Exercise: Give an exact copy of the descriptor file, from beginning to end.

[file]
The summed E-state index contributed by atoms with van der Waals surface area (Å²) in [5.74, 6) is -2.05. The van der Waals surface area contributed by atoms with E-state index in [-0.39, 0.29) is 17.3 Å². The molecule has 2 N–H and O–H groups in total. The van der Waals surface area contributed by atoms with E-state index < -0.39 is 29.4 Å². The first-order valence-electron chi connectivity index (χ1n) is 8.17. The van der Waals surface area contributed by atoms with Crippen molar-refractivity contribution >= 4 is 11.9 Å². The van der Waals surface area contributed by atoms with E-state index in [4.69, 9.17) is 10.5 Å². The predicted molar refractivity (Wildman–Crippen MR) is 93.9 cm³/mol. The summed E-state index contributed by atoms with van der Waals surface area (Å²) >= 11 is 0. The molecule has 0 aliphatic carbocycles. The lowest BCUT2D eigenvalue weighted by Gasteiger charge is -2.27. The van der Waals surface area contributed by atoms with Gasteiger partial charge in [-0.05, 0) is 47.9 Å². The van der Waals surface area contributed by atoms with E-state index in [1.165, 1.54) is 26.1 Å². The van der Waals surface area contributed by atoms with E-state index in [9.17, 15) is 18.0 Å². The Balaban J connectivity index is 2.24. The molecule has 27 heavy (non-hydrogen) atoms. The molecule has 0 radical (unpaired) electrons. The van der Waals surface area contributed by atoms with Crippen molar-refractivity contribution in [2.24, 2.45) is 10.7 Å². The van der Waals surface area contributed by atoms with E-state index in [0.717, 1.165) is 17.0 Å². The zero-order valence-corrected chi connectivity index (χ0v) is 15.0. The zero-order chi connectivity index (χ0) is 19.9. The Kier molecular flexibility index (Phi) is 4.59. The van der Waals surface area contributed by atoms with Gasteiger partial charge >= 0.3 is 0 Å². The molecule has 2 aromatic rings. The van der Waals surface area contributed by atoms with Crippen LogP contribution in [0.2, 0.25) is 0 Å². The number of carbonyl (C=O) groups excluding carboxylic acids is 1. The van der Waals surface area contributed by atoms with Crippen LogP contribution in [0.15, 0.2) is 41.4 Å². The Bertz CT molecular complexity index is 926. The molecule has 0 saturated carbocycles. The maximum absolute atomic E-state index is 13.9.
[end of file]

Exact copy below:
The summed E-state index contributed by atoms with van der Waals surface area (Å²) in [5.74, 6) is -2.05. The van der Waals surface area contributed by atoms with E-state index in [-0.39, 0.29) is 17.3 Å². The molecule has 2 N–H and O–H groups in total. The van der Waals surface area contributed by atoms with E-state index < -0.39 is 29.4 Å². The first-order valence-electron chi connectivity index (χ1n) is 8.17. The van der Waals surface area contributed by atoms with Crippen molar-refractivity contribution >= 4 is 11.9 Å². The van der Waals surface area contributed by atoms with E-state index in [4.69, 9.17) is 10.5 Å². The predicted molar refractivity (Wildman–Crippen MR) is 93.9 cm³/mol. The summed E-state index contributed by atoms with van der Waals surface area (Å²) >= 11 is 0. The molecule has 0 aliphatic carbocycles. The lowest BCUT2D eigenvalue weighted by Gasteiger charge is -2.27. The van der Waals surface area contributed by atoms with Gasteiger partial charge in [-0.05, 0) is 47.9 Å². The van der Waals surface area contributed by atoms with E-state index in [1.165, 1.54) is 26.1 Å². The van der Waals surface area contributed by atoms with E-state index in [9.17, 15) is 18.0 Å². The Balaban J connectivity index is 2.24. The molecule has 27 heavy (non-hydrogen) atoms. The molecule has 0 radical (unpaired) electrons. The van der Waals surface area contributed by atoms with Crippen molar-refractivity contribution in [2.24, 2.45) is 10.7 Å². The van der Waals surface area contributed by atoms with E-state index in [0.717, 1.165) is 17.0 Å². The zero-order valence-corrected chi connectivity index (χ0v) is 15.0. The zero-order chi connectivity index (χ0) is 19.9. The Kier molecular flexibility index (Phi) is 4.59. The van der Waals surface area contributed by atoms with Gasteiger partial charge >= 0.3 is 0 Å². The molecule has 2 aromatic rings. The van der Waals surface area contributed by atoms with Crippen LogP contribution in [0.2, 0.25) is 0 Å². The number of carbonyl (C=O) groups excluding carboxylic acids is 1. The van der Waals surface area contributed by atoms with Crippen LogP contribution in [0.15, 0.2) is 41.4 Å². The Bertz CT molecular complexity index is 926. The molecule has 0 saturated carbocycles. The maximum absolute atomic E-state index is 13.9.